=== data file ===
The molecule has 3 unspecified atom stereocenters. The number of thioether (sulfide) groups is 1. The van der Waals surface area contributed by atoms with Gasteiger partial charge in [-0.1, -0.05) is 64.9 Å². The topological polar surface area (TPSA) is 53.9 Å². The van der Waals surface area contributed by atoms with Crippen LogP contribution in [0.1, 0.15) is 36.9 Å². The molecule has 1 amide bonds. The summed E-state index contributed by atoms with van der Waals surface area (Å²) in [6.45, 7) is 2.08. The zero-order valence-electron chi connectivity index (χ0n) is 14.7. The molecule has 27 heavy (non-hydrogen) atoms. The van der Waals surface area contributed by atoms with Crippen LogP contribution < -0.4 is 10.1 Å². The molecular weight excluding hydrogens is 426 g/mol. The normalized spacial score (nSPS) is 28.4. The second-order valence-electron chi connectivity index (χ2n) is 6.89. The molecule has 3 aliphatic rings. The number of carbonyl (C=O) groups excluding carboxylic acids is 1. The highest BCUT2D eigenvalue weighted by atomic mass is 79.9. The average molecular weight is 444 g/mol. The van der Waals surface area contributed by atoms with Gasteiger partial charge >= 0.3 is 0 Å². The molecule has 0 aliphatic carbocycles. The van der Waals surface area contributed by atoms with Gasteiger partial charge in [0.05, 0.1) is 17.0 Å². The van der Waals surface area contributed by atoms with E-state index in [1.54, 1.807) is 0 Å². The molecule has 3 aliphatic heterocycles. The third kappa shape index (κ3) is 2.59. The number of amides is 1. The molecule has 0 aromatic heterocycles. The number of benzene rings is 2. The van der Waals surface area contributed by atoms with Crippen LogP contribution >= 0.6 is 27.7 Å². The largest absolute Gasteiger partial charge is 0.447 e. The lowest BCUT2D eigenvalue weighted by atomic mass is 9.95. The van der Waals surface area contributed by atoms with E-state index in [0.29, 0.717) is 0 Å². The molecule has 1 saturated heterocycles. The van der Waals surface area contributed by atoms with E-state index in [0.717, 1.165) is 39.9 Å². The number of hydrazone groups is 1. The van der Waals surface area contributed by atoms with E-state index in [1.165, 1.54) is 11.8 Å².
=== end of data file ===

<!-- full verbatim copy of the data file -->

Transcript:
The molecule has 3 unspecified atom stereocenters. The number of thioether (sulfide) groups is 1. The van der Waals surface area contributed by atoms with Gasteiger partial charge in [-0.1, -0.05) is 64.9 Å². The topological polar surface area (TPSA) is 53.9 Å². The van der Waals surface area contributed by atoms with Crippen LogP contribution in [0.1, 0.15) is 36.9 Å². The molecule has 1 amide bonds. The summed E-state index contributed by atoms with van der Waals surface area (Å²) in [6.45, 7) is 2.08. The zero-order valence-electron chi connectivity index (χ0n) is 14.7. The molecule has 27 heavy (non-hydrogen) atoms. The van der Waals surface area contributed by atoms with Crippen LogP contribution < -0.4 is 10.1 Å². The molecular weight excluding hydrogens is 426 g/mol. The normalized spacial score (nSPS) is 28.4. The second-order valence-electron chi connectivity index (χ2n) is 6.89. The molecule has 3 aliphatic rings. The number of carbonyl (C=O) groups excluding carboxylic acids is 1. The highest BCUT2D eigenvalue weighted by atomic mass is 79.9. The average molecular weight is 444 g/mol. The van der Waals surface area contributed by atoms with Gasteiger partial charge >= 0.3 is 0 Å². The molecule has 0 aliphatic carbocycles. The van der Waals surface area contributed by atoms with Gasteiger partial charge in [0.05, 0.1) is 17.0 Å². The van der Waals surface area contributed by atoms with E-state index in [1.54, 1.807) is 0 Å². The molecule has 3 aliphatic heterocycles. The third kappa shape index (κ3) is 2.59. The number of amides is 1. The molecule has 0 aromatic heterocycles. The number of benzene rings is 2. The van der Waals surface area contributed by atoms with Crippen LogP contribution >= 0.6 is 27.7 Å². The largest absolute Gasteiger partial charge is 0.447 e. The lowest BCUT2D eigenvalue weighted by atomic mass is 9.95. The van der Waals surface area contributed by atoms with E-state index in [0.29, 0.717) is 0 Å². The molecule has 1 saturated heterocycles. The van der Waals surface area contributed by atoms with E-state index in [0.717, 1.165) is 39.9 Å². The number of hydrazone groups is 1. The van der Waals surface area contributed by atoms with E-state index in [1.165, 1.54) is 11.8 Å².